FDI in Ireland: New findings for grants and local partnerships

Holger Görg, Aoife Hanley, Eric Strobl 05 October 2010

a

A

The financial crisis in Ireland has prompted much soul searching. Irish policymakers have not been spared this process. Words like “repositioning” and “revision” and “revisit” could be construed by critics to read “u-turn”. But when Ireland’s policymakers sit down to review how well foreign direct investment (FDI) has worked, there will be few u-turns.

Even during the fallout from the banking crisis, FDI has helped to shore up Irish jobs through the relative resilience of multinational-enterprise-fuelled exports. This is why, despite the continuing public condemnation of Irish mismanagement in banking as well as other areas, FDI policy has been spared criticism. Nevertheless, the present banking crisis has arguably unleashed a damaging loss of global goodwill and provides an apt moment to take stock of FDI policy in Ireland and more generally in other developed countries.

Benefits of foreign-local partnerships

Nowhere are the effects of foreign investment more keenly felt by native Irish firms than when foreign players such as US multinationals contract directly with local suppliers for the procurement of research, technical or professional services, or a physical input such as a laboratory installation. This explicit collaboration between foreign and local firms is what we mean by a linkage, the economic effects of which are well documented. Foreign firms pass on valuable knowledge and expertise while spurring innovation (see Blalock and Gertler 2007, Girma et al. 2008, and Javorcik 2004). Most visibly, collaborations between FDI and local firms create jobs. An article in the Irish Times recently claimed that in Ireland the multiple is about 0.7 local jobs for each direct job created by a foreign firm (Irish Times 2010).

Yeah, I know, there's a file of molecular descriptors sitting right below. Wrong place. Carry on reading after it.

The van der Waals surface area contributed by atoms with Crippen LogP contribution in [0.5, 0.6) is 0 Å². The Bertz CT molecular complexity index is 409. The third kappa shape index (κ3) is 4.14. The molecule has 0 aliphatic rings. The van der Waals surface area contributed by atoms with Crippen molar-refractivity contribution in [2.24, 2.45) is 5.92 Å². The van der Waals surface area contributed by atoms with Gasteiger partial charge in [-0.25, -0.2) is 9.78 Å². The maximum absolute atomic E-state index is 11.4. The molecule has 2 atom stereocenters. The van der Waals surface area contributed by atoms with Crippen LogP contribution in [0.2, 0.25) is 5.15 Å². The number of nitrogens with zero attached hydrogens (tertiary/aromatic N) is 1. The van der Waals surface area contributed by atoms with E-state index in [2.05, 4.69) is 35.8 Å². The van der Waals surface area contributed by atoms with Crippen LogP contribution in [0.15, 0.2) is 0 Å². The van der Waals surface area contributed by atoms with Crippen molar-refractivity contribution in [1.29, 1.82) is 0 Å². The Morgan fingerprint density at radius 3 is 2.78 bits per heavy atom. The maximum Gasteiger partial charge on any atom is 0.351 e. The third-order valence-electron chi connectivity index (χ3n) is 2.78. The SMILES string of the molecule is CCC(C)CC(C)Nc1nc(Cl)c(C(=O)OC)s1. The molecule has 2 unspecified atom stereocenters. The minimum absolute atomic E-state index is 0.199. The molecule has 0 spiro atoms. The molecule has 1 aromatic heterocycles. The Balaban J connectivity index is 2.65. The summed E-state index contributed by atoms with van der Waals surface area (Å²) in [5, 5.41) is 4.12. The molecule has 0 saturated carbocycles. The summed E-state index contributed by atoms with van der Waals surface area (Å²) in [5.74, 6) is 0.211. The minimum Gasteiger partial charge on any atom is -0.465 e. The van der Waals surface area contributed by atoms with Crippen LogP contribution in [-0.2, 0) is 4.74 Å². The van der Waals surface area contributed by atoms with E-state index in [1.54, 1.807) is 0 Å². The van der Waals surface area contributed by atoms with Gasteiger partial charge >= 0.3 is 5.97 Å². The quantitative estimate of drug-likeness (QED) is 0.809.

Yet the pickings from FDI are getting ever thinner as more and more countries compete for global investments. According to the joint survey between the National Irish Bank and FDI Intelligence (2010), the number of jobs created by FDI fell 25% globally in 2009. In Ireland the drop was 42%. Yet for linkages to work, it is imperative that local firms are fully equipped to work in a foreign partnership and for this they need to possess the requisite technological knowhow (see Yaşar and Morrison Paul 2009).

There remain several good reasons for Irish policymakers to encourage linkages. Linkages help create jobs, improve the know-how of local industry and most importantly in the context of the global crisis in banking, linkages represent a mode to soften macroeconomic shocks.

New evidence on the benefits of FDI in Ireland

This is where our study (Görg et al. 2010) comes in. We examine information on the linkages formed between around 1100 foreign plants in Ireland and their local suppliers between 1983 and 2002. Unlike work which has been carried out before, we use unique information on grants that were extended by the Irish Industrial Development Agency during this period. One qualifying criterion for grant support is the potential for supplier linkages to be set up with the aid of the agency’s funding.